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If you bought a replacement iPhone battery for $79, Apple might have some good news

Published Feb 6th, 2018 7:33PM EST
iPhone Slowdown

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As Apple tells it, the company was simply trying to help users when it began throttling CPU performance on older iPhones with degraded batteries. Consumers, however, felt swindled and completely taken advantage of. Once Apple admitted that it artificially slows down older devices, the company was swiftly hit with dozens of class-action lawsuits, with the underlying claim being that Apple’s behavior was deceitful and effectively compelled users to shell out hundreds of dollars on device upgrades.

Responding to the backlash, Apple promptly issued a blanket apology and announced a new battery replacement program wherein impacted users across the board are eligible to receive a new battery for just $29, no questions asked. Additionally, Apple said that a forthcoming update to iOS will introduce a new power management feature that will provide users with detailed information about the state of their battery along with the ability to turn CPU throttling off.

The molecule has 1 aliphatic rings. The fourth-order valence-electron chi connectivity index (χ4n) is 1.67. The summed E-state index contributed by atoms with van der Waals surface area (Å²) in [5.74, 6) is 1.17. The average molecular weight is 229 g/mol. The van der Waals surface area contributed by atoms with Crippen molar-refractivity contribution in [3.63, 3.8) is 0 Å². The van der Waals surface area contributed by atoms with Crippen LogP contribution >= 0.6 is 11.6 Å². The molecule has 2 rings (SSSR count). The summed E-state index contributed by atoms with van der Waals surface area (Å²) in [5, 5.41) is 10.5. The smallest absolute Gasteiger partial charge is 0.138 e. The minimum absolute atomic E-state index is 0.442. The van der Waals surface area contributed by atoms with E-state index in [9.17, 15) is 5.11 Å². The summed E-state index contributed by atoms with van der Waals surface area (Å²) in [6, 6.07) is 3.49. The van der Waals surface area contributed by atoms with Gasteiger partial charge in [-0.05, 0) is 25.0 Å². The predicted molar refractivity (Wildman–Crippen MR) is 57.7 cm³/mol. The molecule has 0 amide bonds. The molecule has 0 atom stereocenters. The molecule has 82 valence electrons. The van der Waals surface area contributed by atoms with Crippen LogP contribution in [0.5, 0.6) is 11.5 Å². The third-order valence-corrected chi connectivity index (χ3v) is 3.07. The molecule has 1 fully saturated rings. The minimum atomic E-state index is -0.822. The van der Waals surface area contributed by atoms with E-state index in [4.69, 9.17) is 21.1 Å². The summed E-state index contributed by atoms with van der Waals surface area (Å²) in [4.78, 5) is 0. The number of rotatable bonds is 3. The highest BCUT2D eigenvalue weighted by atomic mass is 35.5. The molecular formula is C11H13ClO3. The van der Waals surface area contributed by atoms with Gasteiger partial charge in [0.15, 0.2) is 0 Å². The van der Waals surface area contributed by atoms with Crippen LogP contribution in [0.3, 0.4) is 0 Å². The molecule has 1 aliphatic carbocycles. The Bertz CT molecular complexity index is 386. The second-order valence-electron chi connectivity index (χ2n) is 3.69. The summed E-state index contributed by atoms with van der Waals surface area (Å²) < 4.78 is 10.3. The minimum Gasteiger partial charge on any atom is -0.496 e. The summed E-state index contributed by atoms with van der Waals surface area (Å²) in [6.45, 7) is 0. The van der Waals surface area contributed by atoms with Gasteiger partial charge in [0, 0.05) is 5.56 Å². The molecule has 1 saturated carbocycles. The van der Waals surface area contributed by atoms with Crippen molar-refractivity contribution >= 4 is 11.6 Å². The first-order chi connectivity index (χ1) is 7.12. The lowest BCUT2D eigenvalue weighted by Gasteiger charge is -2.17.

Not surprisingly, Apple’s behavior also attracted the attention of government agencies, with both the DOJ and the SEC initiating investigations into the matter late last month. Now comes word via Reuters that Apple, in a subsequent letter to lawmakers, has indicated that they’ve seen “strong demand” for replacement batteries. What’s more, Apple adds that it may offer rebates to users who paid full price for replacement batteries before word of Apple’s throttling activity became public.

Apple Inc has seen “strong demand” for replacement iPhone batteries and may offer rebates for consumers who paid full price for new batteries, the company said in a Feb. 2 letter to U.S. lawmakers made public on Tuesday.

Word that Apple has seen strong demand for iPhone battery replacements is especially interesting as it pertains to iPhone sales. As some analysts have opined, a mass of users intent on swapping out their old batteries for new ones could have a substantial impact on the cumulative number of iPhone upgrades Apple sees throughout the year.

Yoni Heisler Contributing Writer

Yoni Heisler has been writing about Apple and the tech industry at large with over 15 years of experience. A life long expert Mac user and Apple expert, his writing has appeared in Edible Apple, Network World, MacLife, Macworld UK, and TUAW.

When not analyzing the latest happenings with Apple, Yoni enjoys catching Improv shows in Chicago, playing soccer, and cultivating new TV show addictions.